A Better Way to Plan for Retirement
April 10, 2013
by Suzanne Bouffard
When it comes to planning for your retirement, you should have a laser-like focus on saving money, right? Wrong, says organizational psychologist Mo Wang. Other factors matter just as much as the amount of money you have saved. But according to Wang, most Americans aren’t focusing on the real keys to health and happiness in retirement.
Retirees need relationships with friends and family, good physical and mental health, habits like perseverance, and opportunities to be productive, Wang says. His research has found that retirees are more satisfied when they continue working in a reduced capacity and have a spouse who is also retired. Retirees tend to be less satisfied, at least initially, when they are in unhappy marriages, experience health problems, or retire earlier than expected.
“There is no one golden reason that people will adjust well or poorly to retirement,” Wang says. “The whole resource pool has to be balanced.” For example, even though they have less money to spend, retirees may be happier than they were before retirement because they have more time to spend with friends or to play tennis.
Wang says that employees need to plan ahead for these non-financial factors. He recommends that people considering retirement ask themselves three questions: what will I do, where will I live, and when will I retire?
Although it may seem surprising, Wang’s research suggests that people should consider staying involved in their work after retirement. He has found that retirees are generally healthier when they keep working in part-time or transitional “bridge” employment – and they tend to be happier when they continue working in their pre-retirement field.
What about the “retirement dream” you see in TV ads with couples relaxing on the beach or opening antique shops? That’s not the norm, and according to Wang, it shouldn’t be. “The notion of pursuing your dream in retirement is a nice image,” he says, but it isn’t reality for the vast majority of people. Most people who change fields in retirement do so because they have to, research shows. In contrast, those who continue in their pre-retirement fields usually reap benefits like staying connected to colleagues, feeling knowledgeable and productive, and maintaining a key part of their identities, he points out.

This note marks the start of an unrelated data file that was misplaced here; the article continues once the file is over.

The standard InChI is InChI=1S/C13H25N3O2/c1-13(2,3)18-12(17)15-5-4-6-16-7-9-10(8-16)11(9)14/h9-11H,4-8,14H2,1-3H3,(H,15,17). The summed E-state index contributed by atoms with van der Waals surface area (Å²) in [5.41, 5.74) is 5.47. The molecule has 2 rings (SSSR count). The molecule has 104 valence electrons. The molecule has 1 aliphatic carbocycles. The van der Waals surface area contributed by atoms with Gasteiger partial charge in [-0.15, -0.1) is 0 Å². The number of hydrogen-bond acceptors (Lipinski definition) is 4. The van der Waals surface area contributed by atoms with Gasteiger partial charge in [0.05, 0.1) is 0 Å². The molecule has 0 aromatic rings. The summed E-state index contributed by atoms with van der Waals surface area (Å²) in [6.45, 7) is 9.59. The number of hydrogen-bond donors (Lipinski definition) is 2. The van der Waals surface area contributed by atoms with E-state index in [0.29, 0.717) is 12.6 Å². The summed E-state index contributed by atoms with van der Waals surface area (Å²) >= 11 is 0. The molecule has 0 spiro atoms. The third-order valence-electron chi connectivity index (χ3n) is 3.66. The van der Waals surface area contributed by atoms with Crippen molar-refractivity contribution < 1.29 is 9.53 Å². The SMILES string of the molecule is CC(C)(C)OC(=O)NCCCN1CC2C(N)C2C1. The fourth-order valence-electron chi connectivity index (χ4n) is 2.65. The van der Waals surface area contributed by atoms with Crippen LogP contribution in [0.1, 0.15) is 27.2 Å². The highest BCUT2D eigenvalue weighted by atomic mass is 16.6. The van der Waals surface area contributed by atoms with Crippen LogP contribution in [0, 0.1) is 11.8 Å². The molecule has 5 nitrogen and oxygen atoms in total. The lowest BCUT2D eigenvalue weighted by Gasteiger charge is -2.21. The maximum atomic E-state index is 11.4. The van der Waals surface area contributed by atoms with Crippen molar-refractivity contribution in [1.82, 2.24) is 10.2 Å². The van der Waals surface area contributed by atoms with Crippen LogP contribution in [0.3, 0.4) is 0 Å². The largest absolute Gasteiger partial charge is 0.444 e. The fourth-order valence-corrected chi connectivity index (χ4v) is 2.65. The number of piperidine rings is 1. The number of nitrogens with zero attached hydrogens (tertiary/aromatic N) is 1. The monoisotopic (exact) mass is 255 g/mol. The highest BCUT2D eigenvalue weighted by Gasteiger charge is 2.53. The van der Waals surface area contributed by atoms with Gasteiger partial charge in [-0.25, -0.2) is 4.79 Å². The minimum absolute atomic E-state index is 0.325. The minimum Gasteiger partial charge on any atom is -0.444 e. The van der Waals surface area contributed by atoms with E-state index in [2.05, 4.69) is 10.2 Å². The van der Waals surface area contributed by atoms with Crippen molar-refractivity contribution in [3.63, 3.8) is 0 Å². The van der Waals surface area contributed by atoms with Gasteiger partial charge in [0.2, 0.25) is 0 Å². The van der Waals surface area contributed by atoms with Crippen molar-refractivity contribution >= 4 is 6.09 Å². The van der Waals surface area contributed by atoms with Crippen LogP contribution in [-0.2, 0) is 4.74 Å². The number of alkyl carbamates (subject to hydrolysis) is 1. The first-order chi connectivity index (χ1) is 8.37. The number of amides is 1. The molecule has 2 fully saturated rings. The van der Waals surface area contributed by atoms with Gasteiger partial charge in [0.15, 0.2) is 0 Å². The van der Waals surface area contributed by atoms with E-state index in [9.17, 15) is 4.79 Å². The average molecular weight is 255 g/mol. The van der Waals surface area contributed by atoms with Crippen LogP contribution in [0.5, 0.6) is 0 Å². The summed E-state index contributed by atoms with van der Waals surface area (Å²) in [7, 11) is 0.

In deciding where to live, Wang says that retirees should consider whether they will have access to bridge employment opportunities, healthcare facilities, and social connections. Popular retirement spots, he points out, are often lacking in one or more of those things.
As for timing, he says, “It’s not about the magic number of 67. The timing has to make sense in terms of how it matches your spouse’s timing and what you are trying to accomplish in your career before and after retirement.”
Wang believes that employees shouldn’t be expected to do all of this planning on their own. Employers and community organizations should sponsor retirement planning sessions that go beyond finances. Group sessions can be especially effective, he says, because they create social connections and support among participants.
Is there a role for government policy? Yes, says Wang, in the form of tax credits for employers who offer planning sessions and in encouraging retirees to enroll in healthcare coverage. He says that policymakers should also think about how legislation will affect retirees psychologically. For example, he says that the government needs to provide plenty of notice to and support for workers before raising the eligibility age for collecting social security, because his research has found that retirees fare better when they retire at around the time they expected to.
Because no two people are exactly alike, no two retirement experiences are the same, Wang says. His research suggests that it’s time for retirement planning to reflect that.
Mo Wang was recently honored with the Federation of Associations in Behavioral & Brain Sciences (FABBS) Foundation Early Career Investigator Award during the annual meeting of the Society for Industrial and Organizational Psychology.